The Department of Education has stopped allowing federal student loan borrowers to apply for forgiveness after a federal judge ruled last night that the administration overstepped its authority.
While before the ruling, a judge issued a stay on executing the plan, the administration continued accepting applications because the stay was considered “temporary.” Thursday’s ruling will need to be appealed.
The Biden administration said it disagreed with the ruling and would appeal.
“For the 26 million borrowers who have already given the Department of Education the necessary information to be considered for debt relief - 16 million of whom have already been approved for relief – the Department will hold onto their information so it can quickly process their relief once we prevail in court,” White House press secretary Karine Jean-Pierre said.
Proponents of student loan forgiveness point out the rising cost of education in recent decades. The cost of tuition at a public four-year university in 2020-21 averaged $9,400, up from $8,500 from a decade earlier, when adjusted for inflation.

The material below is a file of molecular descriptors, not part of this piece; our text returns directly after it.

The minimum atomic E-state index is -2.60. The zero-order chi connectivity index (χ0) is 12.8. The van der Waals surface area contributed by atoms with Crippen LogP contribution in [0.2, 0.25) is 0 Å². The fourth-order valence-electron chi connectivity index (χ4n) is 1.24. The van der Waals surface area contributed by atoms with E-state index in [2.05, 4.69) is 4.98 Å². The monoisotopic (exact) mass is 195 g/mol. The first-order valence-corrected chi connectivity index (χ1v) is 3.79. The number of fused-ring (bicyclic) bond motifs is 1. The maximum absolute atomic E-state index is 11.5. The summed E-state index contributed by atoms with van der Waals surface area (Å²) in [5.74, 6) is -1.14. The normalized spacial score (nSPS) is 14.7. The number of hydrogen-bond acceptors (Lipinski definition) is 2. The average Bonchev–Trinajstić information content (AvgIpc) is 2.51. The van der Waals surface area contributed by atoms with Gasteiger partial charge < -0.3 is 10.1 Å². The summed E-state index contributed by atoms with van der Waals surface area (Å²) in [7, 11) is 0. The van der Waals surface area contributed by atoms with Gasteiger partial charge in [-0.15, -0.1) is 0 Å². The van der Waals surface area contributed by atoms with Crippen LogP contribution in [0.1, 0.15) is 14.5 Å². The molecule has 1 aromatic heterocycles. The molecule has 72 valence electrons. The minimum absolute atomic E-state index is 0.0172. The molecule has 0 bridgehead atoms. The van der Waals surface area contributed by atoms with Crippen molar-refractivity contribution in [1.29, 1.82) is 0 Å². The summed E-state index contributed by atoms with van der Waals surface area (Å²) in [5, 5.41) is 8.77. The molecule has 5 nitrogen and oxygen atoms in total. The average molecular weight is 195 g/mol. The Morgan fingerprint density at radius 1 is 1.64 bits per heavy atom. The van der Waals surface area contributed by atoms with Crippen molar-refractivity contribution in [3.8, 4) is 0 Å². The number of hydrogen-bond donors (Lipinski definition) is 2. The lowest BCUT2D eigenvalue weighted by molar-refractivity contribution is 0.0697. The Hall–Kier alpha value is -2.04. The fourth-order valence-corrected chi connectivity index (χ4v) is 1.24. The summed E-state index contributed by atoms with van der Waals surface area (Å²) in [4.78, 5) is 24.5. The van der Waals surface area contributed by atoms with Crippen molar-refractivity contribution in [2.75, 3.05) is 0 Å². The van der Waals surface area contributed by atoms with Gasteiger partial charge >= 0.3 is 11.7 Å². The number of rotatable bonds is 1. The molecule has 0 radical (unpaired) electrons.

Government data shows that in the last three decades, the cost of attending a public university, which is generally far more affordable than a private one, has doubled. In the last 40 years, the cost has tripled.
A student attending a public university from 2017-21 would be expected to pay $38,093 in tuition and mandatory fees, in 2021 dollars. A person who attended a public university in 1977-81 would have been expected to pay $10,335 in 2021 dollars.
Opponents of Biden's plan say it’s too costly. The Congressional Budget Office said the cost for the government to forgive student loans is an estimated $400 billion.
Biden's plan calls for borrowers with incomes of up to $150,000 to receive up to $10,000 in federal student loan forgiveness. That amount increases to $20,000 for borrowers who received pell grants.